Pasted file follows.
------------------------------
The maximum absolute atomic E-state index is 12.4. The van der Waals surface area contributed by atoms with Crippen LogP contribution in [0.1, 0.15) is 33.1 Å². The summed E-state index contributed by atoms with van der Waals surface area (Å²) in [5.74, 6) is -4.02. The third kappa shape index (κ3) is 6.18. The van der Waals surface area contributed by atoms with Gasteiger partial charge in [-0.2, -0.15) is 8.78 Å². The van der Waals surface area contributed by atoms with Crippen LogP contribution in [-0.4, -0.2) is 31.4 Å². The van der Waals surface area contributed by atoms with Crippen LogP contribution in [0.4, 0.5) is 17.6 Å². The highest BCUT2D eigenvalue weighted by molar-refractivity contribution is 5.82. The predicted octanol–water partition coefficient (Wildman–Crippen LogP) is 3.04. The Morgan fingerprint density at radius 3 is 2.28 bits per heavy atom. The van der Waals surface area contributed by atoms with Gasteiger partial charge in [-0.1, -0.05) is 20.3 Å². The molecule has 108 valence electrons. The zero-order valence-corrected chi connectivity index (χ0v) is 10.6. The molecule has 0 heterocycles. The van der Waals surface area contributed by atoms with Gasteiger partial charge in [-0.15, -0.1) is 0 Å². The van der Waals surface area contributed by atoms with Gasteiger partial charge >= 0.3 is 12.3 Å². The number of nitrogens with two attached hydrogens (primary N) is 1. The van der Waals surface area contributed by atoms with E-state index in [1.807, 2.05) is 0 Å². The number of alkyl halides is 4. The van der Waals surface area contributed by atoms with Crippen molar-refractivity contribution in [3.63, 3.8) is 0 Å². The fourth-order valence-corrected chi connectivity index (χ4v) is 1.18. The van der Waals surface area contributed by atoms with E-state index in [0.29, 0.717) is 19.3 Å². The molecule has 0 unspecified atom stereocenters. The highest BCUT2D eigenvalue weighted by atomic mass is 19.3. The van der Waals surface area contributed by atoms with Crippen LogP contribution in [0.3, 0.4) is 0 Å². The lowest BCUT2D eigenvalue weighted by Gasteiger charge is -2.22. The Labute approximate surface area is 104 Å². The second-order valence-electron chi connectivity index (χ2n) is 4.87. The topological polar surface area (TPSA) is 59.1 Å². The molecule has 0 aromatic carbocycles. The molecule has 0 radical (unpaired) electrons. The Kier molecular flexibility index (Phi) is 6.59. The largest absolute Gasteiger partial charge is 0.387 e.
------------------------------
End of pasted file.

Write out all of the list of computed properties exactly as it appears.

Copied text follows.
The maximum absolute atomic E-state index is 12.4. The van der Waals surface area contributed by atoms with Crippen LogP contribution in [0.1, 0.15) is 33.1 Å². The summed E-state index contributed by atoms with van der Waals surface area (Å²) in [5.74, 6) is -4.02. The third kappa shape index (κ3) is 6.18. The van der Waals surface area contributed by atoms with Gasteiger partial charge in [-0.2, -0.15) is 8.78 Å². The van der Waals surface area contributed by atoms with Crippen LogP contribution in [-0.4, -0.2) is 31.4 Å². The van der Waals surface area contributed by atoms with Crippen LogP contribution in [0.4, 0.5) is 17.6 Å². The highest BCUT2D eigenvalue weighted by molar-refractivity contribution is 5.82. The predicted octanol–water partition coefficient (Wildman–Crippen LogP) is 3.04. The Morgan fingerprint density at radius 3 is 2.28 bits per heavy atom. The van der Waals surface area contributed by atoms with Gasteiger partial charge in [-0.1, -0.05) is 20.3 Å². The molecule has 108 valence electrons. The zero-order valence-corrected chi connectivity index (χ0v) is 10.6. The molecule has 0 heterocycles. The van der Waals surface area contributed by atoms with Gasteiger partial charge in [-0.15, -0.1) is 0 Å². The van der Waals surface area contributed by atoms with Gasteiger partial charge >= 0.3 is 12.3 Å². The number of nitrogens with two attached hydrogens (primary N) is 1. The van der Waals surface area contributed by atoms with E-state index in [1.807, 2.05) is 0 Å². The number of alkyl halides is 4. The van der Waals surface area contributed by atoms with Crippen molar-refractivity contribution in [3.63, 3.8) is 0 Å². The fourth-order valence-corrected chi connectivity index (χ4v) is 1.18. The van der Waals surface area contributed by atoms with E-state index in [0.29, 0.717) is 19.3 Å². The molecule has 0 unspecified atom stereocenters. The highest BCUT2D eigenvalue weighted by atomic mass is 19.3. The van der Waals surface area contributed by atoms with Crippen LogP contribution in [0.3, 0.4) is 0 Å². The lowest BCUT2D eigenvalue weighted by Gasteiger charge is -2.22. The Labute approximate surface area is 104 Å². The second-order valence-electron chi connectivity index (χ2n) is 4.87. The topological polar surface area (TPSA) is 59.1 Å². The molecule has 0 aromatic carbocycles. The molecule has 0 radical (unpaired) electrons. The Kier molecular flexibility index (Phi) is 6.59. The largest absolute Gasteiger partial charge is 0.387 e.